Exam week. Two words to send shivers down every student’s spine. Two words that too often take students out of their best habits. They cram. They cry. They lose perspective. They lose sleep.
I have tried a simple process this week to get them back on track, one that gives them some choice about how we work together and how they assess what they need and how I can help.
Back to September…
This year I have used Explain Everything to create flipped lessons for my Spanish 1 students. These videos have covered topics from linking (pronunciation) to verb conjugation to agreement rules. I’ve enjoyed the process and my students have responded with positive feedback. They now have a full semester archive of tutorials from every lesson.
Back to the present…
Up to this point, these tutorials have been my choice. I’ve targeted key topics from each lesson and worked from there. For the last tutorial, I opened up the process to my students. I was interested in beginning to have them assess what they know and what they need to know. I created a Google Form with six choices. I asked them to vote for the topic they most needed some extra help on.
The people spoke. My students wanted more on “Asking & Answering Questions.” Based on the results of their vote, I put together a three minute session this morning. They will need to be able to answer personal questions, and they will also be asked to answer questions on a reading passage. This was time well spent and them and for me.
Why do I say this? I say this for many reasons. First, this process drew their attention to resources they have at their disposal. (We use Schoology as our LMS and most everything from tutorials to assignments lives there.) Second, this exercise required them to consider some further topics and make an individual assessment about what their weaknesses were. Third, I this simple gesture allowed my students to take control of their own review and invite me along. Fourth, the end product was something that they could use and review as part of their exam preparation.I’m happy with how things have gone and I am dedicated to doing this more next semester.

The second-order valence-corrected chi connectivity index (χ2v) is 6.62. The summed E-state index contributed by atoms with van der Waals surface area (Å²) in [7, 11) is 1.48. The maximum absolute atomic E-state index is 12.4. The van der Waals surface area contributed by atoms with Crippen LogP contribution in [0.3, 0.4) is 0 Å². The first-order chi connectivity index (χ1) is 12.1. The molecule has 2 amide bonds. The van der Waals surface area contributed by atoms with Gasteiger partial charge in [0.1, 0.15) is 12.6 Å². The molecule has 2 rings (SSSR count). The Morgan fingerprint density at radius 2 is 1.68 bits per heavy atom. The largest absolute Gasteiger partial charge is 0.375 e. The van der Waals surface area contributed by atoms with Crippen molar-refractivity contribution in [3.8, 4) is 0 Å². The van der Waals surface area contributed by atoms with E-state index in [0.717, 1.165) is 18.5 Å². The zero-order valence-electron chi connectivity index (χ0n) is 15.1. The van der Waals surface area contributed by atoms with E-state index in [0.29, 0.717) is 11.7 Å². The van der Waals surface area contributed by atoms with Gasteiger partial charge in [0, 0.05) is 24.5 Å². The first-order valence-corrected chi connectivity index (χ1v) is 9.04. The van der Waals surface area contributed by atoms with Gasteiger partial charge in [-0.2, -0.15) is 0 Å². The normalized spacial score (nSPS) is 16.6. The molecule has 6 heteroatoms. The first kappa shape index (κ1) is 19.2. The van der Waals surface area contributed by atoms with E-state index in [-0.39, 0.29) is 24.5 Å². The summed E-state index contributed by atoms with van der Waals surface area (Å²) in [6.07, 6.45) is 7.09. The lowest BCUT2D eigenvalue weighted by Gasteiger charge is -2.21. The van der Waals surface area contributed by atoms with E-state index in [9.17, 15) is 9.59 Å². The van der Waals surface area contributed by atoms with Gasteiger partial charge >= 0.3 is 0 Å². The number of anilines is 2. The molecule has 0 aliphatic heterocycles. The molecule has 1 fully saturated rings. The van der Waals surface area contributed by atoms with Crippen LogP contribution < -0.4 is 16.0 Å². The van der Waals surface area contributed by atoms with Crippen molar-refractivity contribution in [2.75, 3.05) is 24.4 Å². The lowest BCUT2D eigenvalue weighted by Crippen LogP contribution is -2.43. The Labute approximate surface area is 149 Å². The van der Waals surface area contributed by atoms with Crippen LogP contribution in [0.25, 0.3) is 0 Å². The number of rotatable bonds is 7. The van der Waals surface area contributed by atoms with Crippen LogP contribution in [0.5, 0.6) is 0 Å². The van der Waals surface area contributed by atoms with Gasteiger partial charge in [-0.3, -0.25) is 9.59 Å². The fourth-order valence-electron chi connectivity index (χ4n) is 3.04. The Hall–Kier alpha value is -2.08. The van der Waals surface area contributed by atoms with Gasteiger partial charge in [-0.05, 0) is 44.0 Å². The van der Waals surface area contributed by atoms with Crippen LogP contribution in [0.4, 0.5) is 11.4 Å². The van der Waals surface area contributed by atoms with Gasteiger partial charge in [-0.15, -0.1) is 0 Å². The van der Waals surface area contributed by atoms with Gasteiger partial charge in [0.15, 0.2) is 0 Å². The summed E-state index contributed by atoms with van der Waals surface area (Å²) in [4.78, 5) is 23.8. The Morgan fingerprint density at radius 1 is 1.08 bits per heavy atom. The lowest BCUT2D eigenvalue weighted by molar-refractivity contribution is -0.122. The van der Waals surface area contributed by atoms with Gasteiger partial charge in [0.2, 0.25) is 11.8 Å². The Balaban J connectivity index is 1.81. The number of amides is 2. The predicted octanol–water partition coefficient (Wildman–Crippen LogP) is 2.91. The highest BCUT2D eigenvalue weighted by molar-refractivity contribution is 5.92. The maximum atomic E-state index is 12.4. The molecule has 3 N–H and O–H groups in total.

I recognize that this process works best for structured, sequential topics. For example, it’s easier to talk about sentence structure in a few minutes than it is to analyze a sonnet. At the same time, I think student-directed flipped model has potential as a mechanism to show students how to analyze a sonnet or how to structure an argument. I have done this with my level 1 students and I hope to move up to my level 4s in the spring.
We’ll get through exams just fine. We always do. Plus, if we do things the right way, we’ll come away from the exam period with a better understanding of the Spanish and the tools we have in order to move into a successful second semester.